What is Literature?
Jean-Paul Sartre’s famous manifesto, What is Literature?, published in his review Les Temps modernes in 1947, has always caused controversy with its theory of commitment in writing and its provocatively simple questions: what is writing?; why does one write?; and for whom? It seems to reject both intrinsic, art for art’s sake, and instrumental theories of the value of literature; seeing instead the value of a work of art as being constituted in an ‘appeal’. Does his representation of the work of art, of literature in particular, as a ‘gift’ between a free writer and a free reader help us understand anything about the value of art more generally or does it even fail to understand how literature works?
Questions to think about
- What is Sartre’s theory of commitment in literature? Does it reduce literature to politics? Enslave it to a ‘party line’?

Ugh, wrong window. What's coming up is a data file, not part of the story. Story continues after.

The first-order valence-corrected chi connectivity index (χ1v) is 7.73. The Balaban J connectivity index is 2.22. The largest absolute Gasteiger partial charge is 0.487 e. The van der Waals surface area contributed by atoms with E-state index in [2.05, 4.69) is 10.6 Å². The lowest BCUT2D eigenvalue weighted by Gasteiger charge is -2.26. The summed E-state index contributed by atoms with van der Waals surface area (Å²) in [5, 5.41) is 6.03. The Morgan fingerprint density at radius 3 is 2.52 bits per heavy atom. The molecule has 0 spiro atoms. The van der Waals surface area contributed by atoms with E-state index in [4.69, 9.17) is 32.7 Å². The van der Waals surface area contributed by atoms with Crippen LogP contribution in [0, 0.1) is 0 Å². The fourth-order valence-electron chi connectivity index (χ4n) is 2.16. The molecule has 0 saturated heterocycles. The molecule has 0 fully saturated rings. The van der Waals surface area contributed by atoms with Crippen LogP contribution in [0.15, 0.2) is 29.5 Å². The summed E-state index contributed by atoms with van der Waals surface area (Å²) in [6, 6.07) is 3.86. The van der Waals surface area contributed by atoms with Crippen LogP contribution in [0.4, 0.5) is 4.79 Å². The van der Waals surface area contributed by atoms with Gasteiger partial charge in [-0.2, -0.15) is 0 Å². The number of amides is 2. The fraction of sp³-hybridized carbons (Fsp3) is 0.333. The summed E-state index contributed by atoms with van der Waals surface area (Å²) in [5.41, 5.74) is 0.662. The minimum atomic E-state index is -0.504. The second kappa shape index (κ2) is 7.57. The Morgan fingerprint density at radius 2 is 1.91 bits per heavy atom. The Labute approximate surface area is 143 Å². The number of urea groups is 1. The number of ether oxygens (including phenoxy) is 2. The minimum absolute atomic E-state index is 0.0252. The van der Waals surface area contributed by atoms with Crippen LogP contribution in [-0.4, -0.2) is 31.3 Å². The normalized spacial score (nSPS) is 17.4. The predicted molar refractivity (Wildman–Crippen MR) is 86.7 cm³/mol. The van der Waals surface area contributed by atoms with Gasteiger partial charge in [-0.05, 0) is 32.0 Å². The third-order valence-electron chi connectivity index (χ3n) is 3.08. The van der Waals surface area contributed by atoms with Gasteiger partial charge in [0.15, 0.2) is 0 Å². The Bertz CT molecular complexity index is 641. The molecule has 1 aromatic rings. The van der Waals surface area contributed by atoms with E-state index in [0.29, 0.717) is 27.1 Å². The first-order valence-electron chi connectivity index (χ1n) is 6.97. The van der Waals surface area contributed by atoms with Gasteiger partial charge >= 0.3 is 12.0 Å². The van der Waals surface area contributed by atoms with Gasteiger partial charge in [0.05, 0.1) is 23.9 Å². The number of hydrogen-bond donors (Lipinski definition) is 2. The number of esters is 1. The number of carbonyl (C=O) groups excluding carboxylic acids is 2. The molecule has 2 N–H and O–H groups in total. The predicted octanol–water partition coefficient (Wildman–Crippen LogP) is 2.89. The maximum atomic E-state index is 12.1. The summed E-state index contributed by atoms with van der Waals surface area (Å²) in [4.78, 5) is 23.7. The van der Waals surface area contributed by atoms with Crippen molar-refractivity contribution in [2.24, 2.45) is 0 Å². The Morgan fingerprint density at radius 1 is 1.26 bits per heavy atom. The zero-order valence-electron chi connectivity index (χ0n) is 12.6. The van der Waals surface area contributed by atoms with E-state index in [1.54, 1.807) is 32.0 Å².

- If to write is to ‘disclose the world and to offer it as a task to the generosity of the reader’, if it is ‘an act of confidence in the freedom of men’, then is that enough to answer the question, why write?
- If a writer has only one subject – freedom – then is Sartre saying a lot or a little?
- Is Sartre right to claim that words have a power, are like ‘loaded pistols’? Is there then a responsibility involved in taking up one’s pen? Does it make some books evil, some good? Give them a power to change the world?
- Is it true that writers only write of the present day? That they write about the present and for the present? Are books really like bananas? Do ‘you have to eat them on the spot, where they’ve just been picked?’
- Who is the writer’s public?